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The Range of Reasonable Responses Newsletter: April 2019

When I'm giving an employment law update I try not to focus too much on potential changes to the law. There is plenty of case law to look at which has a more immediate and practical impact. With Brexit hovering nebulously on the horizon I'm not sure there is much point in thinking about measures that the Government is proposing to implement a year from now - a lot can change before then!

This month, however, I want to look at two Government consultations on potential changes to employment law. Both annoy me for different reasons. What they have in common however is that politicians are using potential changes in the law to make political points rather than genuinely concern themselves with the practical impact of the changes being proposed. I suppose this is nothing new - and not a phenomenon confined to employment law - but I still find it irritating. 

Public Sector Exit Payments

If you are in the public sector, a major potential reform that has been hovering over you for the past three years has been the introduction of a £95,000 cap on payments made to employees leaving their employment. This month the Government published new draft Regulations with Secretary of State Liz Truss putting out this quote:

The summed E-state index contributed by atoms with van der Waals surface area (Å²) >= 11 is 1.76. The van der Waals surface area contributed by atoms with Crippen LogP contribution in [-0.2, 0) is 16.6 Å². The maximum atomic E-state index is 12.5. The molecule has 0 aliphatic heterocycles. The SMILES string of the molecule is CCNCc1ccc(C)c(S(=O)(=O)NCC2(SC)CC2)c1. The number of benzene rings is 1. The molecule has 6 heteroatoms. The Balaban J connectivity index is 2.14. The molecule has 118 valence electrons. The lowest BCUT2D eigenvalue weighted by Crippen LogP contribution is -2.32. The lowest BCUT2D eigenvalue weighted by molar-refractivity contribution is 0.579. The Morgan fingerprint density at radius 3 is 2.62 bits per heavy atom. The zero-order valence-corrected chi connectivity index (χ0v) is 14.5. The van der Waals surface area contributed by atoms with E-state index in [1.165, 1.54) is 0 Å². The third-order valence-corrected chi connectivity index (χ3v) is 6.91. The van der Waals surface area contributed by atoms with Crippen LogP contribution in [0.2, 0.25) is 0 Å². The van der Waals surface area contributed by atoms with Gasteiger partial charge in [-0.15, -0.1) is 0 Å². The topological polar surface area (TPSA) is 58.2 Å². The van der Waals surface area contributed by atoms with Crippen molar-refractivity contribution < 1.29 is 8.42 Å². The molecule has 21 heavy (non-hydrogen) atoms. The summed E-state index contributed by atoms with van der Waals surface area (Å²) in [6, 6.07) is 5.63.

"it is clearly wrong when people leave public sector roles with massive payoffs. It incenses the public when they see their hard-earned money being used badly like this. That's why we are capping exit payments to stop unacceptably large pay-outs for senior managers."

This is infuriating. As anyone working in the public sector knows, the cap on exit payments will not just hit senior executives who are being lavished with ex gratia payments when they leave their post. If the Government has its way, the cap will affect long-serving public sector workers who are made redundant from even moderately paid posts.